p21 is induced by IPC, but is also known as a cyclin dependent kinase inhibitor promoting cell cycle arrest, similarly to p16 and p19, raising concerns about the long-term impact of p21 induction on cell proliferation and senescence. To address this concern, a comparison of the influence of IPC or OIP agents on p21, p16, p19 and Nrf2 pathways was performed in vivo using mice. The preconditioning treatments were administered 18 hours prior to kidney injury. IPC can be induced by transiently occluding blood circulation to one of the kidneys using microvascular clamps. In the OIP group, the animals were administered with the heme oxygenase inhibitor, Tin protoporphyrin (SnPP) alone or in combination with either iron sucrose (FeS) or nitrite Myoglobin (N-Mgb), combinations known to provide greater cytoprotective effects.

While IPC or acute kidney injury without preconditioning induced a significant increase in p21 expression, none of the OIP preconditioning agents led to an increase in p21, p19 or p16 mRNA or protein expression, confirming that OIP and IPC exert their cytoprotective effects through independent pathways. OIP prevented p21 induction and renal failure (detected by blood urea nitrogen and plasma creatinine) following acute kidney injury. These effects were observed as early as 18 hours following ischemic injury but were also persistent as they were still detected two weeks later, reinforcing the initial concerns about the potential harmful effects of a long-lasting p21 induction.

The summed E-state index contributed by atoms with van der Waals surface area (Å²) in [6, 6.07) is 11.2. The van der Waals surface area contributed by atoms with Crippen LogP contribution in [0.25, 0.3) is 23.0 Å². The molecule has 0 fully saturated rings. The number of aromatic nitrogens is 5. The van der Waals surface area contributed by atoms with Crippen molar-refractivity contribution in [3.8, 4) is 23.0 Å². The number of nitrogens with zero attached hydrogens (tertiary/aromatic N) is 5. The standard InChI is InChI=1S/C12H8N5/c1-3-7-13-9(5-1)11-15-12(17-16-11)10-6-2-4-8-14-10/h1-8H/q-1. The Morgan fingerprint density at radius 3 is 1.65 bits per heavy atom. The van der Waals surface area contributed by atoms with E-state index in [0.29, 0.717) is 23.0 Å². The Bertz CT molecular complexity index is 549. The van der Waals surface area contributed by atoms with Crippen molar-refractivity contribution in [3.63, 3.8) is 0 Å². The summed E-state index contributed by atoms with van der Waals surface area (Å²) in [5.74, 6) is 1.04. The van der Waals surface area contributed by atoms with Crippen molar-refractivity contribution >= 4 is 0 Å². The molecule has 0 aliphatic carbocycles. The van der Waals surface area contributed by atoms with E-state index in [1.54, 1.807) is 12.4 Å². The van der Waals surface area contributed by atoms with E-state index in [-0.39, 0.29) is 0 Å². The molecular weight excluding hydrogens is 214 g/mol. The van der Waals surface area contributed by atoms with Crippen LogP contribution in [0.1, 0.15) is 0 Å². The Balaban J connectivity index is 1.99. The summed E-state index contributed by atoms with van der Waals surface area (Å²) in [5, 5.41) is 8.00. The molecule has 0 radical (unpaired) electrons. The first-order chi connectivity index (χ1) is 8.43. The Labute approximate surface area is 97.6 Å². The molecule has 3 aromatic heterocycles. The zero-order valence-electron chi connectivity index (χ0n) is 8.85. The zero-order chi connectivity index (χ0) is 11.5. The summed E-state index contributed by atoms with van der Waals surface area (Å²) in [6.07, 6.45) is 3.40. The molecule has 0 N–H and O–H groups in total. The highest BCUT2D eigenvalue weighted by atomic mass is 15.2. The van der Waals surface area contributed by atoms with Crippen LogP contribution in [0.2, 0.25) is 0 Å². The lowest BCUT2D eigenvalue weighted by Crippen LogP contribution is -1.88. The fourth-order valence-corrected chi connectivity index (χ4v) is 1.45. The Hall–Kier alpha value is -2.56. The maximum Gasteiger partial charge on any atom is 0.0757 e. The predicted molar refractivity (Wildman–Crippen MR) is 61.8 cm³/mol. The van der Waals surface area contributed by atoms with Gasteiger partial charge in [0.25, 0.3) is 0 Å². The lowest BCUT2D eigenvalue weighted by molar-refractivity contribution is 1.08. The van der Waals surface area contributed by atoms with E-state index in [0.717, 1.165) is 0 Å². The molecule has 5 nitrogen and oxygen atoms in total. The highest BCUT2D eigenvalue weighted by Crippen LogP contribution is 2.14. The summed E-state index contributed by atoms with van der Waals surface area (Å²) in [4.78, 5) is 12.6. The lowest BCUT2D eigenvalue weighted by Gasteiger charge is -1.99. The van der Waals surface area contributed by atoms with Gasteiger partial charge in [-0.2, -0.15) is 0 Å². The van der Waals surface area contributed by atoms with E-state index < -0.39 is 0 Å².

Indeed, while OIP induced cell proliferation as shown by immunohistochemistry staining and quantification of Ki67 and PHH3 proteins, IPC induced tubular senescence, NGAL (Neutrophil gelatinase-associated lipocalin) mRNA expression, a biomarker of tissue damage and a 25% decrease of the renal mass, two weeks after the induced injury. These data clearly indicate the long-term benefits of using OIP over IPC.

Nrf2 protein is also called the “Master regulator of endogenous cellular defenses”. Nrf2 pathway activation mediates OIP cytoprotective effects through induction of NQO1 (NAD(P)H Quinone Dehydrogenase 1), GCLC (Glutamate-Cysteine Ligase Catalytic Subunit) and SXRN1 (sulfiredoxin) mRNA, whose expressions are known as Nrf2- specific. NQO1, GCLC and SXRN1 proteins also have diverse cytoprotective functional properties such as involvement in detoxification or metabolism pathways. However, their upregulation following OIP was abolished in Nrf2-/- mice, demonstrating the key role played by Nrf2.

While these data are exciting news, “it remains unclear what signs are onset indicator or consequences of kidney injury and how these could be used to prevent the tissue damages ”, explained Dr. Zager. “Senescence might be one characteristic and our future experiments will focus on new ways to monitor senescence in the blood by measuring the levels of p21, p16 and p19 in the plasma, with the goal to block the injury from happening.”

 

Funding for this study was provided by Renibus Therapeutics.

 

Johnson ACM, Zager RA. 2018. Mechanisms and consequences of oxidant-induced renal preconditioning: an Nrf2-dependent, P21-independent, anti-senescence pathway. Nephrology Dialysis Transplantation. [Epub ahead of print].